Glucose (γλυκος = sweet) is a naturally occurring chemical compound with the gross formula C6H12O6. There are two enantiomers of glucose: D-glucose and L-glucose. Only D-glucose occurs in nature. L-glucose is produced synthetically in relatively small quantities.
When the term glucose is mentioned without any additional name (prefix), D-glucose is meant. D-glucose is also known as grape sugar or dextrose. D-glucose is the most common monosaccharide (a subcategory of carbohydrates). It is the main source of energy in the metabolism of many organisms.
Optical isomery or enantiomy is a form of stereo isomery that occurs when a molecule contains an asymmetric (chiral) centre. Most such molecules are capable of twisting the polarization direction of polarized light.
Other monosaccharides are fructose or ‘fruit sugar', which has the same gross formula as glucose but forms a pentagonal cyclomolecule, and galactose and ribose. An α-glucose monomer and a fructose monomer together form sucrose, the familiar table sugar, in sugar beet.
Glucose is mainly created by plants and most algae during photosynthesis from water and carbon dioxide, using energy from sunlight and partially stored as a polymer, in plants mainly as starch and amylopectin. Partly thanks to this starch, plants are an important source of food. Cereals, potatoes, and legumes in particular have a high starch content.
In humans and animals, glucose circulates in the blood as blood sugar. Glucose can be absorbed by the blood directly from the small intestine. The glucose in the blood comes mainly from starch, which is broken down by enzymes at an earlier stage, in the digestive tract.
After transport through the bloodstream, glucose from the blood is absorbed into the cells of the different tissues. This is done via so-called active transport, in which glucose molecules are guided through the cell membrane by glucose transporters, which are specialized proteins of the GLUT and the SGLT families.
Glucose, which is not directly converted into energy via cellular respiration, is converted into glycogen, a polymer of glucose monomers that are stored in the muscles and liver (in the human body about 100 grams). Glucose is not suitable for storage in the body because, in monomer form, it increases the osmotic value of the cell more than in the polymeric form of glycogen. When there is a shortage of glucose in the body, glucose can be produced through gluconeogenesis.
Synthesis – How It's Made
Glucose can be prepared from starch by hydrolysis, a process first carried out by the German chemist Kirchhoff in 1812. By heating a suspension of starch with dilute acid under pressure, glucose is finally produced via dextrin. Hydrochloric acid can be used as acid, but also, for example, carbonic acid.
After neutralizing the acid with lye followed by evaporation, glucose syrup (starch syrup, potato syrup, confectioner's syrup, white syrup, liqueur syrup) is formed, which consists of roughly 40% glucose, 40% dextrins, and 20% water. In addition, maltose can occur and even in large quantities by adding amylase to the above process. Syrups with a high maltose content are important in the preparation of beer.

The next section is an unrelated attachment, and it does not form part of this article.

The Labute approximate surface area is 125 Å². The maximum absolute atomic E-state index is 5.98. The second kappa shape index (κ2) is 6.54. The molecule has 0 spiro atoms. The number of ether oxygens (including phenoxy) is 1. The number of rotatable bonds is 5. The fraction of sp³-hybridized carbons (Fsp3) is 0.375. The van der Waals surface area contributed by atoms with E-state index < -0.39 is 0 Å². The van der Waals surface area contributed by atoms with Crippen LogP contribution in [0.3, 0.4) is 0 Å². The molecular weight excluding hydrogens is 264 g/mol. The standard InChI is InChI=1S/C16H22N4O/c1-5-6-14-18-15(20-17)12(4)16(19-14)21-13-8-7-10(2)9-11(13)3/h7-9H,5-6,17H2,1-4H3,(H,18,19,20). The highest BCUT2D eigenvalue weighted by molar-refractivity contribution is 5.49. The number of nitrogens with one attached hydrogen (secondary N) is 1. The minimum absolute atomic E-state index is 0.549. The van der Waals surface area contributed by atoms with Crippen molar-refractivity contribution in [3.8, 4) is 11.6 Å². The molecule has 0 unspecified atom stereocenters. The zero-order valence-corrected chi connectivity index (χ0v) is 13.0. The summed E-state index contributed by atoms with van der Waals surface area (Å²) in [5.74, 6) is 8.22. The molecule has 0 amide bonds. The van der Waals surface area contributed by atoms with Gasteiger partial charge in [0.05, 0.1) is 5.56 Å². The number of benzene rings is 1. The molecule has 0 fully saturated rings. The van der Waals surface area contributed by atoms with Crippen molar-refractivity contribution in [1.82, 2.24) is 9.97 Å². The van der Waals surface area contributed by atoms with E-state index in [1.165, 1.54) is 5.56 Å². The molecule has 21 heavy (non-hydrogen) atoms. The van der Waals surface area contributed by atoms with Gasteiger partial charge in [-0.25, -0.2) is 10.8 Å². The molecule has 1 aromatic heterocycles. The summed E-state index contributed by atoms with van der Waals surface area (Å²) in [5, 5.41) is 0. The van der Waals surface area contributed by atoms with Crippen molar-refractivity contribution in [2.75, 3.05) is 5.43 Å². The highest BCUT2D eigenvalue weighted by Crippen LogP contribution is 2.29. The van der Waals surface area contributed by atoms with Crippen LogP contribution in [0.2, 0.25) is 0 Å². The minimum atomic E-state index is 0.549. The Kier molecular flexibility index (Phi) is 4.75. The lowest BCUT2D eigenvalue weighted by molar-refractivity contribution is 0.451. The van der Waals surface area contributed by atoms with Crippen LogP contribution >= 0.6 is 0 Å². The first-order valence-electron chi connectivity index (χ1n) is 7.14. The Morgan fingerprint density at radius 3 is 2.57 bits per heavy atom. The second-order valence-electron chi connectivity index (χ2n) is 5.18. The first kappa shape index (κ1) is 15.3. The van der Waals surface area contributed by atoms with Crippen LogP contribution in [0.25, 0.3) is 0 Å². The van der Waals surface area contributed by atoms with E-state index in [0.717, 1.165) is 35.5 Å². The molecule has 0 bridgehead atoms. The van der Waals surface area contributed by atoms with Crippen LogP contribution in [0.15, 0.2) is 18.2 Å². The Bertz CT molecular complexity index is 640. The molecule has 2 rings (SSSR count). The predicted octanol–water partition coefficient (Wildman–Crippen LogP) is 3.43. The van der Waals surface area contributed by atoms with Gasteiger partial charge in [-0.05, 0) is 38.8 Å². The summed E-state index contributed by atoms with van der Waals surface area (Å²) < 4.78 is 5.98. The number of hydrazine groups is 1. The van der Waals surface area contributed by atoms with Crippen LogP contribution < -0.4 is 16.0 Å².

What does glucose do?
The intestinal wall absorbs glucose and passes it on to the blood. There we call the glucose blood sugar or blood glucose. Via the blood, it then ends up in tissues that can burn it, such as muscles. This creates energy that is needed for example brain, muscles and organs to work properly.
Metabolizing glucose: releasing energy
Glucose is burned in the body's cells. This process takes place in 2 steps. First, certain enzymes break down glucose to the substance pyruvate. This step is called glycolysis. Then this substance is further broken down. Besides water and CO2 also energy is created. For this part of the process, also called the citric acid cycle, oxygen is needed. When too little oxygen is present, less energy is released and pyruvate is converted into lactic acid.
You can notice this, for example, by the acidification of the muscles during exercise. 1 gram of carbohydrates provides 4 kilocalories of energy. A body cell uses the released energy for healing, growth, and recovery of the body and for the transport of substances.
Blood sugar level: the role of insulin and glucagon
The body ensures that the glucose level in the blood remains within normal limits. The glucose level is also called blood sugar or blood sugar level. Soon after eating a meal with carbohydrates, the blood sugar level starts to rise.
In healthy people, this increase continues for about 1 to 2 hours after a meal.
If the blood sugar level starts to rise after eating, the hormone insulin in the blood ensures that the tissues quickly absorb the glucose.
Insulin actually works as a key: it opens the doors of the body's cells so that blood sugar can enter. In the cells, the glucose is burned or stored. As a result, the blood sugar level decreases again. In healthy people, the blood sugar level is at its lowest about 3 hours after a meal.
When the blood sugar level falls below a certain limit, the body produces the hormone glucagon. Glucagon causes some glucose to be released again. As a result, the blood sugar level rises back to normal. In healthy people, the blood sugar level will vary between 4 mmol/l and 8 mmol/l under normal circumstances.
If the blood sugar level is too low (hypoglycemia) or if the blood sugar level is too high (hyperglycemia), the damage will occur to the body. This hardly ever happens in healthy people. People with diabetes do have a deregulated blood sugar level.
The body can store a small supply of glucose in the liver and muscles. Then it is not called glucose, but glycogen. That supply can come in handy when you need energy fast, for example in core exercise.
Further reading: Wikipedia